ESPN complains about too many white players at NCAA tournament
As college basketball fans celebrate the opening weekend of March Madness, the ESPN-owned website The Undefeated has tried to pour some cold water on the excitement by tying race to roster breakdowns.
Specifically, it wants to know why so many college basketball walk-ons are white.
An article by Jesse Washington implies that race plays a factor in why so many kids at the end of college basketball’s benches — the kids who generally never play — are white.
Division I schools are allowed 13 full scholarships, but utilize walk-ons — students who receive no financial aid — to round out the final two or three spots on their rosters.
Walk-ons see most of their action during practices, running the upcoming opponent’s offensive and defensive sets. They get a lot of the perks of being with the team, like the status and travel, but little, if any, playing time.
According to Washington, the teams that finished the regular season ranked in The Associated Press’ Top 25 had 59 walk-ons. Of those, 49 were white.
By comparison, 53 percent of players on Division I rosters a year ago were black.
Walk-ons aren’t on the team to pad their NBA resumes, but many use the experience and connections they make through the program as a way to further their careers after basketball, either in the business world or by becoming coaches.
Since so few college players ever make it to the NBA, Washington believes a number of black athletes are missing out on opportunities beyond a pro career by not pursuing walk-on opportunities.
“I believe some of the same economic, social and cultural forces that make basketball a predominantly black sport affect the walk-on population, but in reverse,” Washington wrote. “These factors — a lack of wealth in the black community, fewer connections to powerful institutions, and basketball’s grip on the culture and psyche of so many young black men — push many African-Americans away from a valuable opportunity.”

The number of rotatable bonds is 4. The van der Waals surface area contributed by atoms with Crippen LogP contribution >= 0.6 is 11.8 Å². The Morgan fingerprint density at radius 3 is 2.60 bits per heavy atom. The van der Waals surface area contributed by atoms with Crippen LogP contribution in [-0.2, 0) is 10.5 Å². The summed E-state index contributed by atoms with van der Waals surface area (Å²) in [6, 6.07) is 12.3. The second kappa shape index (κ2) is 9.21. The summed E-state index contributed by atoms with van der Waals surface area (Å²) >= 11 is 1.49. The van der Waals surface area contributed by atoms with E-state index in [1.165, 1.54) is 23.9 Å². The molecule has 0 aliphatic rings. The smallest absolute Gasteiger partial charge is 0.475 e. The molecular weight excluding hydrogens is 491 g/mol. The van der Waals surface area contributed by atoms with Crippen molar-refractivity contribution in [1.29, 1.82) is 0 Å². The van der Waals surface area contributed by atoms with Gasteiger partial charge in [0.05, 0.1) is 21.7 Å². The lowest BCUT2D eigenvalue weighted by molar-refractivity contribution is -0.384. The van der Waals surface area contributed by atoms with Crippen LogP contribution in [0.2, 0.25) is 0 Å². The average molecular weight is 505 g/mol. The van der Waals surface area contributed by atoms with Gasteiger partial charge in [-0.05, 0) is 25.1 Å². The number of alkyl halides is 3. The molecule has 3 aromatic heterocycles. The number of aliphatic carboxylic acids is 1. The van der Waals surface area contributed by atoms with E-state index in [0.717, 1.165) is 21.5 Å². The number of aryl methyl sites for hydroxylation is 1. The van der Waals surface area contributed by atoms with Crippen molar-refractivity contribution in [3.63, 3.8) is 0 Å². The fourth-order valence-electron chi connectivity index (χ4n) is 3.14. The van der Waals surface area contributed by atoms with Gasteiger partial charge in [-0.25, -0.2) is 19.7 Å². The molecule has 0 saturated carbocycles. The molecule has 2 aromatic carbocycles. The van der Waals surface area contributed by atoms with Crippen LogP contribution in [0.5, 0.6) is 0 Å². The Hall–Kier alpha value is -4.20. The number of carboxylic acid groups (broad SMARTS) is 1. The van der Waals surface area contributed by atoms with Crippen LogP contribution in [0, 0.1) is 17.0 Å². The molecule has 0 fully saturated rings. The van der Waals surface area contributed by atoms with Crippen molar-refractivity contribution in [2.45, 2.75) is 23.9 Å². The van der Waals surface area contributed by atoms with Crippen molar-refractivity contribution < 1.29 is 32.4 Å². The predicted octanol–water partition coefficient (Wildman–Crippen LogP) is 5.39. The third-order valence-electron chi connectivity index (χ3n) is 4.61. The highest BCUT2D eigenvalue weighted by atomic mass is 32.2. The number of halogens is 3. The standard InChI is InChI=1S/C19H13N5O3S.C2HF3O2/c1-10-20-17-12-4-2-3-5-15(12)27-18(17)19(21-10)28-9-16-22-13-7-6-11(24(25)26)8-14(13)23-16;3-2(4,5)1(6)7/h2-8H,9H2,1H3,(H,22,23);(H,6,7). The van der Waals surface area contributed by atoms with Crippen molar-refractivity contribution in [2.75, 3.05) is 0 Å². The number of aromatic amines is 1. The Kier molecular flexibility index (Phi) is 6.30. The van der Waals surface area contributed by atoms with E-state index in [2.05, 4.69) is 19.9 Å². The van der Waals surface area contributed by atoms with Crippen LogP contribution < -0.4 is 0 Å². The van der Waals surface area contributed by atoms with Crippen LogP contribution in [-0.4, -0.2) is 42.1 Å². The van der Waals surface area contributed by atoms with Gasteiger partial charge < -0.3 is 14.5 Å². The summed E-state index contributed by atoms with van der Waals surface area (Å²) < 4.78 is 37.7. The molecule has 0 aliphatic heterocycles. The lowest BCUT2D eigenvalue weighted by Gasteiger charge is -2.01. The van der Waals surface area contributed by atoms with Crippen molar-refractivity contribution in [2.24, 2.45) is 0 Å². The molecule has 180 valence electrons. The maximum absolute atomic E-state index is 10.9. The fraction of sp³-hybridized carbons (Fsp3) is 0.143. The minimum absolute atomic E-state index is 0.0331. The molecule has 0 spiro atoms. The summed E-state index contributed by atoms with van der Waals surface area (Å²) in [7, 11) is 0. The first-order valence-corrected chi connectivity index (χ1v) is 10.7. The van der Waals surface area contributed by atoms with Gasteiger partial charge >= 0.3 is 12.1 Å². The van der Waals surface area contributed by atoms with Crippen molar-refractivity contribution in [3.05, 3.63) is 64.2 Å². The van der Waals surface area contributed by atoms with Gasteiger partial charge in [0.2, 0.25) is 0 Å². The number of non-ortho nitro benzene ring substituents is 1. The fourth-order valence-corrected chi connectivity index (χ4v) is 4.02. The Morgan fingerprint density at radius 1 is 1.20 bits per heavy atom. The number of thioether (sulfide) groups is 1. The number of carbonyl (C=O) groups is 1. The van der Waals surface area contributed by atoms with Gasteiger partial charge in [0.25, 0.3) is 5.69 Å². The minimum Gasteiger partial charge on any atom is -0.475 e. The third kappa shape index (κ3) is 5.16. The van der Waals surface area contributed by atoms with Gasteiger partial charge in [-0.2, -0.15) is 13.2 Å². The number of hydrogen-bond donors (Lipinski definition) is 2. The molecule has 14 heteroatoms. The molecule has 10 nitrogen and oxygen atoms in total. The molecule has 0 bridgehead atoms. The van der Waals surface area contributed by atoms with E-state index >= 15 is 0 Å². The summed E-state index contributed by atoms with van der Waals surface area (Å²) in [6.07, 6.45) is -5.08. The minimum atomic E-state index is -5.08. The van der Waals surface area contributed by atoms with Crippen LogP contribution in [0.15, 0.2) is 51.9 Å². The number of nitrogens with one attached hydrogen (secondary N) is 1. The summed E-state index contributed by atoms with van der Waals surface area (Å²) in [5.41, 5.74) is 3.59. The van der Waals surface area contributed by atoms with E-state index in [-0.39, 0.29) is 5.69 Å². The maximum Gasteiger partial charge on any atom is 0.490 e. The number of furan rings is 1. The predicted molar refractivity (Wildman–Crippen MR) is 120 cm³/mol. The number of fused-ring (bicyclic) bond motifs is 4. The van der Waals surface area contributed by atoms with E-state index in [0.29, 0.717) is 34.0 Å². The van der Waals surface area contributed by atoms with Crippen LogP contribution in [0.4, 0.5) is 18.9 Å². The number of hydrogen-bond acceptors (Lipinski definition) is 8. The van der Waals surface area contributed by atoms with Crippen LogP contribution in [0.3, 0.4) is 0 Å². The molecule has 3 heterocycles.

Obviously, a walk-on athlete has to have the financial resources available to pay for school if they’re not receiving a scholarship. And for many black families, that’s too big of a hardship to overcome.
But Washington’s article also quotes some as saying that many black players don’t want the stigma attached of being a basketball player who sits the bench.
“White boys come here and don’t mind walking on. They know how to leverage the walk-on experience into lucrative coaching or corporate careers. That’s something the brothers don’t do,” said Leonard Moore, founder of the Black Student-Athlete Summit and a professor and associate vice president at the University of Texas.
“These white players know they’re never going to play, but they don’t care,” Moore said. “They leverage that experience for the next 40 years of their life.”
So even though fewer black athletes pursue walk-on opportunities, Washington claims race does play a factor in who is selected to be a walk-on, citing an unnamed assistant coach as saying “a lot of walk-ons at high-major schools have a connection to a big-time booster, maybe a relative or something of that nature.”
“Head coaches will take care of a kid knowing the booster has their back,” the coach said.
In 2016-17, only 22 percent of Division I coaches were black. Head coaches begin their careers as assistant coaches, and most assistants begin their careers as players — including walk-ons.
Trevon Gross Jr., a walk-on with the top-ranked Virginia Cavaliers, says he chose to pursue a walk-on opportunity with Virginia over the chance to play for a Division II or Division III school, in part, because his father graduated from Virginia. He knew the importance of a degree from the school.
Asked why so few blacks pursue walk-on opportunities, Gross said he believes part of the reason is the emphasis black culture puts on basketball abilities.
“I think it’s a matter of priorities for a lot of black men in society,” Gross said. “A lot of guys just want to play.”
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